They are also used by speakers of one of the languages who speak one of the languages. What this means is that speakers of Setswana who don’t speak Afrikaans would use words borrowed from Afrikaans such as heke, jase, baki, hempe without even knowing that they are borrowed terms. This means that borrowed terms will be acquired by children who haven’t acquired the second language. The second challenge in dealing with this matter is the problems of linguistic purism. Linguistic purism is rooted in the view that language is in continuous decline and therefore it must be protected from being defiled by borrowings. This is a practical conservative approach to language which amongst other things does not accept loanwords. French is one language which is well-known for being conservative. In France they have set up Academie francaise which is charged with maintaining the purity of the language. The problem with such academies is that usually a language develops and grows in the country while these language police look scornfully with condemnation at the language’s development. Language belongs to its speakers and not to self or government appointed experts. It is therefore not the role of experts to reject certain words in the language as bad or as polluting the purity of the language. Richard Chenevix Trench in 1860 tackled this matter when dealing with the subject of what to include in a dictionary.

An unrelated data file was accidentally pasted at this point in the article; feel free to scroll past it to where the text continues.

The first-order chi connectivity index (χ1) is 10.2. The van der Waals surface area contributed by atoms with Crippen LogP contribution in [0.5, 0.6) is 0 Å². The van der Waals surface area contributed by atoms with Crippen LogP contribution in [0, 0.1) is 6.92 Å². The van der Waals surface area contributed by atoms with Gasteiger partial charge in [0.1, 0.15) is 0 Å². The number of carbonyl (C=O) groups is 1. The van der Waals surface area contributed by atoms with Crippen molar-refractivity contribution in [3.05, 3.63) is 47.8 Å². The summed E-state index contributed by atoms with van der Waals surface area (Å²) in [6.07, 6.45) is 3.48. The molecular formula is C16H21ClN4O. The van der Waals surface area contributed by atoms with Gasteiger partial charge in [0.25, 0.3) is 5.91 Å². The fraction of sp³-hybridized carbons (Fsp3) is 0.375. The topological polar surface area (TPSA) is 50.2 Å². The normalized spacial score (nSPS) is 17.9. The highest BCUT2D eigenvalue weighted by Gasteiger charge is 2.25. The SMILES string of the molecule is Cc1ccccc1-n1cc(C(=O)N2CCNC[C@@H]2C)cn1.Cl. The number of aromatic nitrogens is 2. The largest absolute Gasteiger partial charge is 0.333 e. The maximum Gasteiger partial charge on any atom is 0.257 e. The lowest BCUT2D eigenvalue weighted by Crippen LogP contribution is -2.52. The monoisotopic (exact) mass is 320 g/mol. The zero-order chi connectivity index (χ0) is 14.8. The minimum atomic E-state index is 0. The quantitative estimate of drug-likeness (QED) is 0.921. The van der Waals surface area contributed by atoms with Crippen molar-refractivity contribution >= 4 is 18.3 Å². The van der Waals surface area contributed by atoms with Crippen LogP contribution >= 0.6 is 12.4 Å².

He argued that, “a dictionary….is an inventory of the language… It is no task of the maker of it to select the good words of a language. If he fancies that it is so, and begins to pick and choose, to leave this and to take that, he will at once go astray. The business which he has undertaken is to collect and arrange all the words, whether good or bad, whether they do or do not commend themselves to his judgment, which, with certain exceptions hereafter to be specified, those writing in the language have employed. He is an historian of it not a critic…” Once the speakers accept and use a word, such a word is acceptable to them. The role of linguists and language experts is to explain and characterise the changes that happen in a linguistic community. Their role is not to pontificate or pass judgement on whether such language patterns are a pollution to the standard language. This is important since every language grows through borrowings. Setswana has experienced this growth since the Setswana language came into contact with English and more importantly Afrikaans. Setswana has borrowed extensively from Afrikaans largely because many Batswana worked in South African mines and farms where Afrikaans was used extensively. Afrikaans for many years was also the official language of South Africa forced on many migrants and citizens of South Africa. Setswana has also borrowed from other African languages such as Zulu and Kalanga. This is normal and Setswana must be allowed to grow and not chained by those who have a view that there is a static form of the language called the standard. The standard does however exist, in a linguistic sense; however it is not static, it changes and grows and certain words like mist come and go while others like mountains prevail for a long time. Strange as it may seem; the lovers of Setswana may be its greatest enemies, holding it from growing.